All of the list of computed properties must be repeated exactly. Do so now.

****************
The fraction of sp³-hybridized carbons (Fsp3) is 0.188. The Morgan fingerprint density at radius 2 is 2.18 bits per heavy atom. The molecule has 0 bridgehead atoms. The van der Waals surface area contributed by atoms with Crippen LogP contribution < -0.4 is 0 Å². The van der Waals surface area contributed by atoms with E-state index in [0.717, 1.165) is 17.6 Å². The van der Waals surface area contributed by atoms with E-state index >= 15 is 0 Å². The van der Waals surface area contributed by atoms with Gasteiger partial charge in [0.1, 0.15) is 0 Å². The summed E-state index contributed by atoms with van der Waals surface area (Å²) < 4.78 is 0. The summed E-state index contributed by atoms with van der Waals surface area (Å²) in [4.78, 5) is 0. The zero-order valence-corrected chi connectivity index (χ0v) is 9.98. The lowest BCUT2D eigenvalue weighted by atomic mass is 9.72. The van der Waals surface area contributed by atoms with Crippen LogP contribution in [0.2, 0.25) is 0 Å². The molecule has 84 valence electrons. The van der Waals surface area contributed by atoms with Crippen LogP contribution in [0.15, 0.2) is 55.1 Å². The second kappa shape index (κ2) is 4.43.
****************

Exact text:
The fraction of sp³-hybridized carbons (Fsp3) is 0.188. The Morgan fingerprint density at radius 2 is 2.18 bits per heavy atom. The molecule has 0 bridgehead atoms. The van der Waals surface area contributed by atoms with Crippen LogP contribution < -0.4 is 0 Å². The van der Waals surface area contributed by atoms with E-state index in [0.717, 1.165) is 17.6 Å². The van der Waals surface area contributed by atoms with E-state index >= 15 is 0 Å². The van der Waals surface area contributed by atoms with Gasteiger partial charge in [0.1, 0.15) is 0 Å². The summed E-state index contributed by atoms with van der Waals surface area (Å²) < 4.78 is 0. The summed E-state index contributed by atoms with van der Waals surface area (Å²) in [4.78, 5) is 0. The zero-order valence-corrected chi connectivity index (χ0v) is 9.98. The lowest BCUT2D eigenvalue weighted by atomic mass is 9.72. The van der Waals surface area contributed by atoms with Crippen LogP contribution in [0.2, 0.25) is 0 Å². The molecule has 84 valence electrons. The van der Waals surface area contributed by atoms with Crippen LogP contribution in [0.15, 0.2) is 55.1 Å². The second kappa shape index (κ2) is 4.43.